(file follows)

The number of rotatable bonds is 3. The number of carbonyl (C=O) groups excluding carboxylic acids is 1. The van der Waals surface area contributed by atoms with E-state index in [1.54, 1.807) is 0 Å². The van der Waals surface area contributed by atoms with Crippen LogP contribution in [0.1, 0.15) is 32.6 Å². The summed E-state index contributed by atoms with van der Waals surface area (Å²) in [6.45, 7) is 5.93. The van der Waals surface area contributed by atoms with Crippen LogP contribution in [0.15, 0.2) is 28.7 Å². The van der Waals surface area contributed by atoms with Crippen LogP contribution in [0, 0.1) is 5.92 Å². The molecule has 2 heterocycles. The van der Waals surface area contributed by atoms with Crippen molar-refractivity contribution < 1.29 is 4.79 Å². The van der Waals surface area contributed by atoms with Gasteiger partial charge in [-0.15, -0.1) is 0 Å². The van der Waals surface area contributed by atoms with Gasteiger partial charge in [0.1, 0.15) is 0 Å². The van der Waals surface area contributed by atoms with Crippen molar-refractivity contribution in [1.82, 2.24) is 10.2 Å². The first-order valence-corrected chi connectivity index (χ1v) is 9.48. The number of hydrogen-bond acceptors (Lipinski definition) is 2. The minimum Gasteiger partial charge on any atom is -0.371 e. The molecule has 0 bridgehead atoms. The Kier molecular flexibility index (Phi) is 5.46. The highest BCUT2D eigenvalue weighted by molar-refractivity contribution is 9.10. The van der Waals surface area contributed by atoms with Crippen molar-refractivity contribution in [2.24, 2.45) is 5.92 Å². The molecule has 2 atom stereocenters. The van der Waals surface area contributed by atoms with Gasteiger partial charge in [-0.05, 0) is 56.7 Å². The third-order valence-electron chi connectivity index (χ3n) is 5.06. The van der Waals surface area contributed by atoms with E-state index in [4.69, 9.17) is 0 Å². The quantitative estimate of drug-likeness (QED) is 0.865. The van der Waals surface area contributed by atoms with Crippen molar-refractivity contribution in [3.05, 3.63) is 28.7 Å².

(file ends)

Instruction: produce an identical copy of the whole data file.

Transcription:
The number of rotatable bonds is 3. The number of carbonyl (C=O) groups excluding carboxylic acids is 1. The van der Waals surface area contributed by atoms with E-state index in [1.54, 1.807) is 0 Å². The van der Waals surface area contributed by atoms with Crippen LogP contribution in [0.1, 0.15) is 32.6 Å². The summed E-state index contributed by atoms with van der Waals surface area (Å²) in [6.45, 7) is 5.93. The van der Waals surface area contributed by atoms with Crippen LogP contribution in [0.15, 0.2) is 28.7 Å². The van der Waals surface area contributed by atoms with Crippen LogP contribution in [0, 0.1) is 5.92 Å². The molecule has 2 heterocycles. The van der Waals surface area contributed by atoms with Crippen molar-refractivity contribution < 1.29 is 4.79 Å². The van der Waals surface area contributed by atoms with Gasteiger partial charge in [-0.15, -0.1) is 0 Å². The van der Waals surface area contributed by atoms with Gasteiger partial charge in [0.1, 0.15) is 0 Å². The van der Waals surface area contributed by atoms with Crippen molar-refractivity contribution in [1.82, 2.24) is 10.2 Å². The first-order valence-corrected chi connectivity index (χ1v) is 9.48. The number of hydrogen-bond acceptors (Lipinski definition) is 2. The minimum Gasteiger partial charge on any atom is -0.371 e. The molecule has 0 bridgehead atoms. The Kier molecular flexibility index (Phi) is 5.46. The highest BCUT2D eigenvalue weighted by molar-refractivity contribution is 9.10. The van der Waals surface area contributed by atoms with Crippen molar-refractivity contribution in [2.24, 2.45) is 5.92 Å². The molecule has 2 atom stereocenters. The van der Waals surface area contributed by atoms with Gasteiger partial charge in [-0.05, 0) is 56.7 Å². The third-order valence-electron chi connectivity index (χ3n) is 5.06. The van der Waals surface area contributed by atoms with E-state index in [4.69, 9.17) is 0 Å². The quantitative estimate of drug-likeness (QED) is 0.865. The van der Waals surface area contributed by atoms with Crippen molar-refractivity contribution in [3.05, 3.63) is 28.7 Å².